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Webinar: Women's empowerment in smallholder finance, combining social and business goals for good

18 Jul 2018

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Background

Women comprise approximately 50% of the labor force in sub-Saharan Africa and yet, are less likely to access financial services – like credit, insurance, and savings – which limits their purchasing power and excludes them from their local economy. As a result, women lose out on income-generating opportunities, which could lead to their economic empowerment and financial independence. Thus, inhibiting their agency within their household and community, and trapping them in a cycle of poverty and inequality. However, women aren’t the only ones missing out on opportunities. By not intentionally integrating women into their supply chains or designing products with women’s needs in mind, agribusinesses and other service providers are losing out on potential business opportunities to expand their reach and engage a valuable consumer base.

To help women rise out of poverty while also ensuring organizations benefit from the business opportunity, agribusinesses need to more intentionally invest in business models that empower women, both in terms of financial services and agricultural outgrower schemes. Not only will this improve women’s economic prosperity, but more gender-inclusive investments could help women make a more significant commercial contribution to agribusinesses. If women had the same access to productive assets as men, it could increase farm yields by 20-30%, thereby contributing positively to a businesses’ bottom line.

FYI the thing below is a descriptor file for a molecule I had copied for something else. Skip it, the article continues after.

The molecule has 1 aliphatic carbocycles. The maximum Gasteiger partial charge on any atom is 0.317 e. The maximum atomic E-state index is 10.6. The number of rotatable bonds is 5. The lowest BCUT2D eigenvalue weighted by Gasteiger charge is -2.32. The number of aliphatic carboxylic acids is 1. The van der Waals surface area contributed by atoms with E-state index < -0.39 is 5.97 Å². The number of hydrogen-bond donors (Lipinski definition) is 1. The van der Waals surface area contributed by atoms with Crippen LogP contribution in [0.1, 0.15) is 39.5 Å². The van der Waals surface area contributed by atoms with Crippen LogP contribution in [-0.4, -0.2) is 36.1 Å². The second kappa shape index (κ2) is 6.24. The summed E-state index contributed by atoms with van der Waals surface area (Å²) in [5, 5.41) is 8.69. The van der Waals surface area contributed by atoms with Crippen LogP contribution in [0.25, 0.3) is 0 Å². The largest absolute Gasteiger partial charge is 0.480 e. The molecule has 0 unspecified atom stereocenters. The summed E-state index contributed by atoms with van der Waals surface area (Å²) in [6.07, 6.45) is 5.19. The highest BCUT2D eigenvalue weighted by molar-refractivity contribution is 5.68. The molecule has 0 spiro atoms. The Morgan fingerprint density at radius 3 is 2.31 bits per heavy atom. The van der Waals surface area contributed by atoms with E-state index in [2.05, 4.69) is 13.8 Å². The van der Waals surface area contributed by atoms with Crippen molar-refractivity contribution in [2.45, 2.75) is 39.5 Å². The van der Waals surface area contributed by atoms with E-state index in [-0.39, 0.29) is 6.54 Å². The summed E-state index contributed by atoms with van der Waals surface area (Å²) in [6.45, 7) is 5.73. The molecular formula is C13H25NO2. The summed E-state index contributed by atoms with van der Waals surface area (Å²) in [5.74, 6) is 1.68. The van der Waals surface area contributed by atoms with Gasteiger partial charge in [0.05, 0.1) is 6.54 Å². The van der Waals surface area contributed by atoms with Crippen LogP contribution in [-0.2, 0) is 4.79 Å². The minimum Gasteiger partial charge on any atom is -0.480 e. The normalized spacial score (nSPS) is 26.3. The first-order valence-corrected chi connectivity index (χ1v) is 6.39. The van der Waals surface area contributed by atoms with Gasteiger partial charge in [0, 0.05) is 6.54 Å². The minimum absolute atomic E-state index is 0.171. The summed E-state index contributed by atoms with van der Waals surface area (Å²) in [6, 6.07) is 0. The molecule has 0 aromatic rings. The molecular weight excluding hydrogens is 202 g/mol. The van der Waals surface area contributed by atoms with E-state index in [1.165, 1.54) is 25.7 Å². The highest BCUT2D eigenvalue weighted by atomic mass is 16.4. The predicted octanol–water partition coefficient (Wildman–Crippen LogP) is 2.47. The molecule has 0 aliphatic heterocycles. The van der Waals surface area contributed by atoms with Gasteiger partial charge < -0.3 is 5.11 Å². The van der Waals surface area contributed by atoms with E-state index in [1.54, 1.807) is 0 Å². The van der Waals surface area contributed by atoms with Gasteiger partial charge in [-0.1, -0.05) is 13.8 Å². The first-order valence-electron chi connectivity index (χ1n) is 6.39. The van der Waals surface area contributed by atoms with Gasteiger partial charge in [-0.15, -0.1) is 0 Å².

In an effort to address this challenge in their own work, RAF Learning Lab Partners, AgDevCo and Opportunity International, are committed to investing in women’s empowerment across smallholder and rural communities in sub-Saharan Africa. Join this webinar to learn how organizations such as AgDevCo and Opportunity International, are integrating both business and social goals to empower women in smallholder finance.

 

Organization and panelist descriptions

Opportunity International

Since 2008, Opportunity has partnered with sustainable financial institutions to disburse more than $100 million in agricultural finance to over 450,000 smallholder farmers in eight countries in Africa. Despite this, Opportunity’s outreach to women is consistently lower in AgFinance than in its mainstream financial services. In 2016-2017, Opportunity conducted a gender analysis of its AgFinance work in Mozambique and Ghana, and refreshed its gender strategy with a dual focus on meeting business and social objectives. In this webinar, Opportunity will share their analysis and refreshed strategy, along with a sneak-peak at results from an effective pilot in Mozambique.